We asked our members and supporters to share the story of a woman that they admire. The following entry is written by Mabel Duran-Sanchez, LWVNJ’s spring intern.
While reading an excerpt from The Feminine Mystique for my Cold War History class last semester, I began to admire its author, Betty Friedan. Her criticism of the romanticized image of femininity, or “the feminine mystique,” is considered as the spark that ignited the “second wave” of the feminist movement in the 1960s.
In The Feminine Mystique, Friedan challenged the assumption that American women of that era wanted to be nothing but perfect housewives and mothers. She argued that the post-World War II American society pushed women back into the home sphere after some emancipation, and tried to reinforce the stereotypical ideas of women as housewives, mothers, and lovers—something that was at odds with their inner desires for fulfillment.
I could not help but to think of my mother and wonder, was my own mother a victim of the “feminine mystique?” My mother has always told me that she chose to become a homemaker. However, since my sister and I moved out of our house, I began to notice her discontent. With my sister and I gone, she admitted to feeling like she had nothing productive to do. She, now more than ever, encourages us to pursue our educational and professional aspirations, and most importantly, to fulfill ourselves first.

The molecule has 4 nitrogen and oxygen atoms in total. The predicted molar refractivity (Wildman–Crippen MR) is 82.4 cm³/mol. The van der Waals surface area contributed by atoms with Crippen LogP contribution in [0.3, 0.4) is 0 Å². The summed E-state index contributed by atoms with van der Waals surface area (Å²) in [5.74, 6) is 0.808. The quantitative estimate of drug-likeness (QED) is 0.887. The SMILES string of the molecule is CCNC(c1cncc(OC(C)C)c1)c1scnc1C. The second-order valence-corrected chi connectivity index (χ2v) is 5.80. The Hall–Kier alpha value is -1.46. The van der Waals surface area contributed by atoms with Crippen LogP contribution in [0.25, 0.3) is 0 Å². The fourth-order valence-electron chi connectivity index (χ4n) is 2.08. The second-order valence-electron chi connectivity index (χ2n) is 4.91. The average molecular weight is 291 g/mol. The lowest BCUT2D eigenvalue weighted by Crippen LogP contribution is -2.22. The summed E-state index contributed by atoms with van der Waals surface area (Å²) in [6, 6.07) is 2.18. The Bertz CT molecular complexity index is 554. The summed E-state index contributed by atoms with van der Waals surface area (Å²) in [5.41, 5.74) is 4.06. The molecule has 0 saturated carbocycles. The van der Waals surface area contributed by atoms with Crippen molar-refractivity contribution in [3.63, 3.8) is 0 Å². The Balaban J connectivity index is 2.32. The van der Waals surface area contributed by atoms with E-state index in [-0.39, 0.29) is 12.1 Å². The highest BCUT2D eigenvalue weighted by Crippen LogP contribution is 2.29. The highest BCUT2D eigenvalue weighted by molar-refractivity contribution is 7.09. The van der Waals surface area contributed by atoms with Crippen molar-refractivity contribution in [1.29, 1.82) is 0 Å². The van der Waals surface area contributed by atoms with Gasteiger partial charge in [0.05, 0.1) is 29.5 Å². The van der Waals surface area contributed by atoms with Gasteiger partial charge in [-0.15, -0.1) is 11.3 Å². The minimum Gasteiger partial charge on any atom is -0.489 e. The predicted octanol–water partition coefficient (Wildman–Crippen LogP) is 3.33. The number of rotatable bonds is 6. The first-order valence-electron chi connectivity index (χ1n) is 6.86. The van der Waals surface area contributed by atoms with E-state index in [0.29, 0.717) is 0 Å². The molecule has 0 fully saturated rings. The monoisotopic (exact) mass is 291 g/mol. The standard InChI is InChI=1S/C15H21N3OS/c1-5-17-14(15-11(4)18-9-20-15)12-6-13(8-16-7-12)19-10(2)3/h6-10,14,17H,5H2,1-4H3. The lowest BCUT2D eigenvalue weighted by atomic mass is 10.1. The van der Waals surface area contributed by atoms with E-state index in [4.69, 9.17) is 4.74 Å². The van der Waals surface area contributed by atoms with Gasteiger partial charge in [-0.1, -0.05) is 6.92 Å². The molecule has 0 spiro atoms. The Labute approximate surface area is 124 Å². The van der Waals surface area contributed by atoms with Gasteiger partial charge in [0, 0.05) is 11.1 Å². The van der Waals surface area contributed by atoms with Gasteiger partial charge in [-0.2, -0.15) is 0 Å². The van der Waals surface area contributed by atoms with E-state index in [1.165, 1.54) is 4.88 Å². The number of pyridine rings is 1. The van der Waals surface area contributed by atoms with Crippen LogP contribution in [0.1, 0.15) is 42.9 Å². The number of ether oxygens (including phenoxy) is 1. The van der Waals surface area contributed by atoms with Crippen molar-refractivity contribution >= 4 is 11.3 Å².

In part, Friedan rejected the “feminine mystique” from personal experience. She, like my mother now, felt that there was more to life than raising a family. Friedan’s stance against mainstream society awakened women all over America and helped them to realize that they were not alone. Because of Friedan, women began to see themselves differently; they recognized that they were not abnormal if they had desires and goals that went beyond the boundaries of their homes.
I admire Friedan’s courage. She publicly rejected the cultural norms of her time and challenged the mainstream assumptions of what it was to be a woman. In essence, Friedan liberated women all across America who had fallen prisoners to their role as housewives, mothers, and lovers. It is because of women like Friedan that we enjoy the lives we live today.